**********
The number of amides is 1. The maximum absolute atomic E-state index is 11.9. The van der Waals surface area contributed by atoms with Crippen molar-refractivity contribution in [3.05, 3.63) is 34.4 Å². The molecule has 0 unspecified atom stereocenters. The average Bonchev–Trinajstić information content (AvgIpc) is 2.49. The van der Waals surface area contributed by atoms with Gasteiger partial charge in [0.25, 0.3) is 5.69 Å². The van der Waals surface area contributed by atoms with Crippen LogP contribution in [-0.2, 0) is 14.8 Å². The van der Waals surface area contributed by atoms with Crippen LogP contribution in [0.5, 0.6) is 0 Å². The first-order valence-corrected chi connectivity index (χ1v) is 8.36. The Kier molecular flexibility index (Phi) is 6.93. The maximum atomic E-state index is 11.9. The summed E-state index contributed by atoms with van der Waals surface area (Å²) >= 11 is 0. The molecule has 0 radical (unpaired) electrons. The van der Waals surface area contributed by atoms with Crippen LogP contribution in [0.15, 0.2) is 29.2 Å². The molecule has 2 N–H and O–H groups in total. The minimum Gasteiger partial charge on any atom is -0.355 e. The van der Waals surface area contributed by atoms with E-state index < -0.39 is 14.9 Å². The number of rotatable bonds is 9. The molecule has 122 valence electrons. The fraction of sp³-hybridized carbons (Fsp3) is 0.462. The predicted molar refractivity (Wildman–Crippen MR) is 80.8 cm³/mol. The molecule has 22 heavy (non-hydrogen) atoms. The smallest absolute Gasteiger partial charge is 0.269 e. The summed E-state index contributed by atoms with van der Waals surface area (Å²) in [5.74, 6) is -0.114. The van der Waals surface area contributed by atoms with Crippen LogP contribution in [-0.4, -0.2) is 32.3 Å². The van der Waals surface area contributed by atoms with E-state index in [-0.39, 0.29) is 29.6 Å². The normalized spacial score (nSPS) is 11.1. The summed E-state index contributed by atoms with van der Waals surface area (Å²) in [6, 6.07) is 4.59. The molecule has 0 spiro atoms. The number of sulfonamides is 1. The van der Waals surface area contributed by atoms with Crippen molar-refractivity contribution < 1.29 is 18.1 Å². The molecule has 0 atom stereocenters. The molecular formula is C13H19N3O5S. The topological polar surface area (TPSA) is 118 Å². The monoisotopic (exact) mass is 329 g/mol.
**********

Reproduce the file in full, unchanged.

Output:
The number of amides is 1. The maximum absolute atomic E-state index is 11.9. The van der Waals surface area contributed by atoms with Crippen molar-refractivity contribution in [3.05, 3.63) is 34.4 Å². The molecule has 0 unspecified atom stereocenters. The average Bonchev–Trinajstić information content (AvgIpc) is 2.49. The van der Waals surface area contributed by atoms with Gasteiger partial charge in [0.25, 0.3) is 5.69 Å². The van der Waals surface area contributed by atoms with Crippen LogP contribution in [-0.2, 0) is 14.8 Å². The van der Waals surface area contributed by atoms with Crippen LogP contribution in [0.5, 0.6) is 0 Å². The first-order valence-corrected chi connectivity index (χ1v) is 8.36. The Kier molecular flexibility index (Phi) is 6.93. The maximum atomic E-state index is 11.9. The summed E-state index contributed by atoms with van der Waals surface area (Å²) >= 11 is 0. The molecule has 0 radical (unpaired) electrons. The van der Waals surface area contributed by atoms with Crippen LogP contribution in [0.15, 0.2) is 29.2 Å². The molecule has 2 N–H and O–H groups in total. The minimum Gasteiger partial charge on any atom is -0.355 e. The van der Waals surface area contributed by atoms with E-state index < -0.39 is 14.9 Å². The number of rotatable bonds is 9. The molecule has 122 valence electrons. The fraction of sp³-hybridized carbons (Fsp3) is 0.462. The predicted molar refractivity (Wildman–Crippen MR) is 80.8 cm³/mol. The molecule has 22 heavy (non-hydrogen) atoms. The smallest absolute Gasteiger partial charge is 0.269 e. The summed E-state index contributed by atoms with van der Waals surface area (Å²) in [5.74, 6) is -0.114. The van der Waals surface area contributed by atoms with Crippen LogP contribution in [-0.4, -0.2) is 32.3 Å². The van der Waals surface area contributed by atoms with E-state index in [-0.39, 0.29) is 29.6 Å². The normalized spacial score (nSPS) is 11.1. The summed E-state index contributed by atoms with van der Waals surface area (Å²) in [6, 6.07) is 4.59. The molecule has 0 spiro atoms. The number of sulfonamides is 1. The van der Waals surface area contributed by atoms with Crippen molar-refractivity contribution < 1.29 is 18.1 Å². The molecule has 0 atom stereocenters. The molecular formula is C13H19N3O5S. The topological polar surface area (TPSA) is 118 Å². The monoisotopic (exact) mass is 329 g/mol.